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Why you should be using Microdata for SEO, increasing CTR and Social Media

Why you should be using Microdata for SEO, increasing CTR and Social Media
James Phillip
29th October 2014
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Why you should be using Microdata for SEO, increasing CTR and Social media

What is Microdata?

Microdata is an HTML specification used to nest Metadata within existing content on web pages. Typically, Metadata is reserved for the "head" of a web page only and as such cannot be added into the body of a page, however with Microdata you can now add important Metadata to the content of the page. This Metadata can then be used by search engines, web crawlers, and browsers in order to provide a richer browsing experience for users.

Below is a quote taken from schema.org

"Usually, HTML tags tell the browser how to display the information included in the tag. For example, <h1>Avatar</h1> tells the browser to display the text string 'Avatar' in a 'heading 1' format. However, the HTML tag doesn't give any information about what that text string means -- and this can make it more difficult for search engines to intelligently display relevant content to a user."

Why use Microdata?

So why exactly should you use Microdata? Well for a start it’s easy to implement, and offers several really attractive benefits for the business, and more importantly, for the end users. ‘Rich snippets’ are a great example. A ‘rich snippet’ is an enhanced listing where more details can be provided to the end user about what your website has to offer. For instance, if you have an eCommerce, your products can have a star rating, average review score, price, stock indicators and even a before and after sale price. You may be wondering how this might look but don’t worry, we have included a handy example below, courtesy of Google.

An example of microdata

'Rich snippets' merely scratch the surface of what is possible with Microdata. Another primary benefit is that search engines can understand your content by providing context for it. Traditionally, if you were to produce some content about 'Avatar', Google would have to refer to the context of the page to understand if you were talking about the movie, the TV show or just avatar images. You can tailor Microdata to ensure this is clear and that your pages are ranked for the keywords that matter.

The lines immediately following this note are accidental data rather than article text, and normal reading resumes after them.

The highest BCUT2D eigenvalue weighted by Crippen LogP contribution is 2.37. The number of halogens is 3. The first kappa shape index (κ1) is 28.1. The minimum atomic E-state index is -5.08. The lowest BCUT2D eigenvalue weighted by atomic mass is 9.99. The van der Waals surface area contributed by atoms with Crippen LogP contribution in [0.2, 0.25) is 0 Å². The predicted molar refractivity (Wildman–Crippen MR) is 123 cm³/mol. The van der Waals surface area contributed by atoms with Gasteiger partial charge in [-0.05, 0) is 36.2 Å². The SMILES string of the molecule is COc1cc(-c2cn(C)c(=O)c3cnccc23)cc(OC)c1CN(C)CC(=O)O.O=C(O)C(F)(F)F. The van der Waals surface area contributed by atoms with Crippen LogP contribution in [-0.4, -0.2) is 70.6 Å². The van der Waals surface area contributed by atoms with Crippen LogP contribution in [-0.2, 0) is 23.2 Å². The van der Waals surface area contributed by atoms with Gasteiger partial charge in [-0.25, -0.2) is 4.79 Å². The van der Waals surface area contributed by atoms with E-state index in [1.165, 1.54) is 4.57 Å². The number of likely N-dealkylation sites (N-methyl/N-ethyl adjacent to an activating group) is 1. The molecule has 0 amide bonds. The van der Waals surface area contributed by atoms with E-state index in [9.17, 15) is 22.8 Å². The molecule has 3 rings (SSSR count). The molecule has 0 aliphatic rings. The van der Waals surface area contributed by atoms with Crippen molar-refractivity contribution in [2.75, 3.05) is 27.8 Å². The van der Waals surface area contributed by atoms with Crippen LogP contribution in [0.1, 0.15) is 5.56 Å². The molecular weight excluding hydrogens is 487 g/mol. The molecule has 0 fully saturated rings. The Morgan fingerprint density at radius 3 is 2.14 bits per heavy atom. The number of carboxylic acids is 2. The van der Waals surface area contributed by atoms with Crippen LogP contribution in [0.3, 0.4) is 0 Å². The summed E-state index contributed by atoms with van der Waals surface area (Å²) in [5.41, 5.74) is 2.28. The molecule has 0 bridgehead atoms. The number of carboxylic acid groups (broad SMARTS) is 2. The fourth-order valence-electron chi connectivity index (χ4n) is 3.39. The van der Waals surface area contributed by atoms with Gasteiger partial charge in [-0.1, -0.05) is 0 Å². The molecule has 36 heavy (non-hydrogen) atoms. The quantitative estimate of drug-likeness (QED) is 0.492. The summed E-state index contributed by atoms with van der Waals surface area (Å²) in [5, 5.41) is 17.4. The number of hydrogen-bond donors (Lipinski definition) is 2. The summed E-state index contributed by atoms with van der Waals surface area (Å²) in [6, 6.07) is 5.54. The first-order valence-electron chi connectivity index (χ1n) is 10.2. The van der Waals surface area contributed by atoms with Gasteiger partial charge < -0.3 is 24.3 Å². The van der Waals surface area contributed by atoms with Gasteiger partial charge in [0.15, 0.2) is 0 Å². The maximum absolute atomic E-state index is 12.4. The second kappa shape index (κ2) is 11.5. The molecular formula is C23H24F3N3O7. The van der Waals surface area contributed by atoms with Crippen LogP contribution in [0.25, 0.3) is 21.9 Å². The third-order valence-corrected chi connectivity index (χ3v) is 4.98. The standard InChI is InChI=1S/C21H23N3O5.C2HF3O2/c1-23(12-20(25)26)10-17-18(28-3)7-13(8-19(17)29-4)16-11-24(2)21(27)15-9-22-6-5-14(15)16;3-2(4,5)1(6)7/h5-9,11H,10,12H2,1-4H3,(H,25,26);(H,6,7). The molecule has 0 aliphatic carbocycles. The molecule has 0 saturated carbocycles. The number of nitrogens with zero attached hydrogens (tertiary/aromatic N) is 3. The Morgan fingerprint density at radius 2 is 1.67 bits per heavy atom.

One of the other big advantages of Microdata is that it allows other services and websites to utilise your website’s data meaningfully. Pinterest has recently introduced a feature called 'Rich Pins' which allow you to do just that. By adding Microdata to your product information, if your product is pinned, it will display product information right there on the pin. This makes your pins more attractive and engaging to end users and results in more traffic through to your website via social media. Twitter has recently introduced a similar feature, and Google is implementing Microdata in their own shopping platform. It's only a matter of time before other social media sites follow suit.

So, how does Microdata work?

We have already established that Microdata works by injecting Metadata into the body of the website, but what exactly does that mean? Imagine a product on your typical eCommerce website; we will now take you through three examples for the same product: What the user sees; what the browser and Google see; and what the browser and Google see with Microdata:

What a user sees

Superga 2750 Cotu Classic - White
An image
With an extra strong, fully breathable pure cotton upper the timeless 2750 is a lightweight.....
£45.00

The above is a typical product information summary. You can see brand, model, image, description and a price; this is what you would expect to see for each product at a basic level.

What the browser/search engines see

<div>
	<h1>Superga 2750 Cotu Classic - White</h1>
	<img src="img.png" alt="Superga 2750 Cotu Classic - White">
	<p>With an extra strong, fully breathable pure cotton upper the timeless 2750 is a lightweight.....</p>